It is that values question we should really be asking. As far as I can tell, those who object to the removal of the statutes seem to be saying that those Confederate generals who defended slavery, secession, and white supremacy represent the values of a twenty-first century America that is becoming more egalitarian and diverse.

The Robert Edward Lee statue in Emancipation Park
The Robert Edward Lee statue in Emancipation Park

It is overstatement to say that by removing monuments to Confederate generals one is erasing all history. Commentators have wondered aloud whether this will become a long-term movement towards total eradication of history of the South. The president even suggested this by asking when this will stop. He called the removal of Confederate monuments the destruction of culture. These claims incorrectly conflate crafting historical memory with the fact that honorific statuary in public places signals the values of the modern-day community.

Memory of the Civil War and its aftermath will not suddenly be completely erased forever because statues are torn down, street names changed, buildings renamed, and the like. Culture will not be destroyed. (And as an aside, one should ask, “Who’s culture is being protected by protecting these monuments?”) The consequences of the Civil War, for good and ill, linger. Moreover, history’s memory is a lot longer than the beginning and ending of a statue, and history will continue to be useful as long as scholars, schools, and society have open and honest conversations about the past.

History is dynamic. Honorary statues are not. Communities change and values evolve and those who are honored yesterday may be disfavored tomorrow. Think about it this way–when the American Revolution concluded, as my friend and Marquette colleague Edward Fallone points out, no one objected that the history of British rule over the colonies would be erased forever when the statues of George III were torn down. Two hundred forty one years later, we literally still sing songs to sold-out audiences about the American Revolution. And Hamilton the Musical! still gets the facts right.

The communal choice of determining who is and who is not to be honored in the present day is a completely different conversation than one about the state of history. We shouldn’t confuse the two.

Who gets honored in community space ought to be a democratic conversation for each generation. Before the revolution, George III was King. After the Revolution, George III did not represent what America means anymore to the majority of Americans, so statues to him had to go. Similarly, if the representatives of the public and private will in twenty-first century America have arrived at the decision that the twentieth century images of those who committed treason and insurrection to protect nineteenth century chattel slavery no longer deserve public places of honor because those communities see themselves as dedicated to egalitarian democratic values, then it does not follow that for some sense of static history the statues should not come down. That would privilege the ideology of the nineteenth century over the reality of the voices of the twenty-first. (And, as evidence is showing, the statues at issue now went up precisely to signal the ascendancy of white supremacy, both in the 1920s at the height of Jim Crow and 1950s in mass resistance to the racial integration demanded by Brown v. Board of Education.)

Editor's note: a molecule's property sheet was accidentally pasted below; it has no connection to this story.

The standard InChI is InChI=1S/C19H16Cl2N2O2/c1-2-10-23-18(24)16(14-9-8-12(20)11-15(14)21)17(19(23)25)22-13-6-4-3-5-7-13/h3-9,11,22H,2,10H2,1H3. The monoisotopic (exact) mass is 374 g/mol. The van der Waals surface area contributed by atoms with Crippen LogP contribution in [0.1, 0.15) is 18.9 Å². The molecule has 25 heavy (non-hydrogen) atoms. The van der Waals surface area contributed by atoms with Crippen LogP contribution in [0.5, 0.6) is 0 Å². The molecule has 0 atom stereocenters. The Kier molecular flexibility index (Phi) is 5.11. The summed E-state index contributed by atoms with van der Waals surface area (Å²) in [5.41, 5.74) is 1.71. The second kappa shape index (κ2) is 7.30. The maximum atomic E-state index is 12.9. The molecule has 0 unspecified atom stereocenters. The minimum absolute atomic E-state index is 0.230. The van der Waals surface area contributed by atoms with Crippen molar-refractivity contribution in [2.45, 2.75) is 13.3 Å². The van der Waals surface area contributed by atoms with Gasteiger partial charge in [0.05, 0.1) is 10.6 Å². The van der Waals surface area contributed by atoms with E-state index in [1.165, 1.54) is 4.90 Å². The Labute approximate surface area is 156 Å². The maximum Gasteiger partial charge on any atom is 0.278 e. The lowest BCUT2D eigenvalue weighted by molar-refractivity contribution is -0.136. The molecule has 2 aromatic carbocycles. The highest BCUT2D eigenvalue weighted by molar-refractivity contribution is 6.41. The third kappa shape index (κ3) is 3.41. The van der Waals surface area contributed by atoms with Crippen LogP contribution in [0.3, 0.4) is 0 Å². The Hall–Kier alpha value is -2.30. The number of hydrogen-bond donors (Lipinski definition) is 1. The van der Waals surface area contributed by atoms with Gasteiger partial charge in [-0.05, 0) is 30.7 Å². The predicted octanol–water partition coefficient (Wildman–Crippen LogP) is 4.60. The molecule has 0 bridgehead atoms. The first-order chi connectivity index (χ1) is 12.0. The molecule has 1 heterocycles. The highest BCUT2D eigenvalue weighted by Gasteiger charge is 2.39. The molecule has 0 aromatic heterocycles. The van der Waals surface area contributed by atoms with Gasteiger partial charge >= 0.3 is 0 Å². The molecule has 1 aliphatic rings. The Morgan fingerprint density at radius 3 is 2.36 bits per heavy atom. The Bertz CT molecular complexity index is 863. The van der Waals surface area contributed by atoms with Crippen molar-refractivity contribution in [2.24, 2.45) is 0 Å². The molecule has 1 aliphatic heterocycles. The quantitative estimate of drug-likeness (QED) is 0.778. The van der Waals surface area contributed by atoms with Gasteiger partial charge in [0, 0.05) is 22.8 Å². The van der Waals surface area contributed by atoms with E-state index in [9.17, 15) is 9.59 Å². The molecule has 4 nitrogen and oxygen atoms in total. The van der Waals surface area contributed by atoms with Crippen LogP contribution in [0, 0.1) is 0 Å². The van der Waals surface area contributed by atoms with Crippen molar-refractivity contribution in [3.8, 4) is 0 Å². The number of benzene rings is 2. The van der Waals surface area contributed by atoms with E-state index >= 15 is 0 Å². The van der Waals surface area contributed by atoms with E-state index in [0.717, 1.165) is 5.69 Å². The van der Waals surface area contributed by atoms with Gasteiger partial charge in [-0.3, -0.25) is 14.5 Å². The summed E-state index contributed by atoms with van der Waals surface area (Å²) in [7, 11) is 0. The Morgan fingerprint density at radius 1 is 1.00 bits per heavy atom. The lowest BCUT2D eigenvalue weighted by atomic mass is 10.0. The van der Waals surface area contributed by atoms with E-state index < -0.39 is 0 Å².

One may object that the judgments of history are cruel. The vicissitudes of the future may be such that one day, Martin Luther King, Jr. memorials and street names may be arbitrarily torn down, that today’s egalitarian heroes may end up tomorrow’s villains. The people who win this argument today and see the statues torn down, the argument goes, will end up losing the argument tomorrow. That slippery-slope reasoning misses the point. To quote Hamilton the Musical, once you and I are extinct, neither of us has control over “who tells our story.” That’s just the reality. All we can do is live our lives now in a way that makes our values clear and be content to let history be the judge of that.

It is that values question we should really be asking. As far as I can tell, those who object to the removal of the statutes seem to be saying that those Confederate generals who defended slavery, secession, and white supremacy represent the values of a twenty-first century America that is becoming more egalitarian and diverse.

As to that, all I can say is those folks have a lot of convincing to do. I think I have made clear that I’m not persuaded by this. But, in the spirit of free speech, those who support the statues get to make the argument. And short of turning the protest to violence—which they did—they even get to light their citronella tiki-torches and march in Charlottesville, Boston, and wherever else. And those of us who disagree should do so, and peacefully point out the error of their ways. (Remember: the First Amendment may protect your right to object from state sanction, but it doesn’t protect you from the consequences of disagreement.)

But as the supporters of letting the legacy of the Confederacy continue to be central to our twenty-first century places of honor make that argument, my advice is to not overstate the claim by saying the removal of the Confederate generals’ statues erases history. That argument will likely cost you a lot of your audience. And they won’t forget.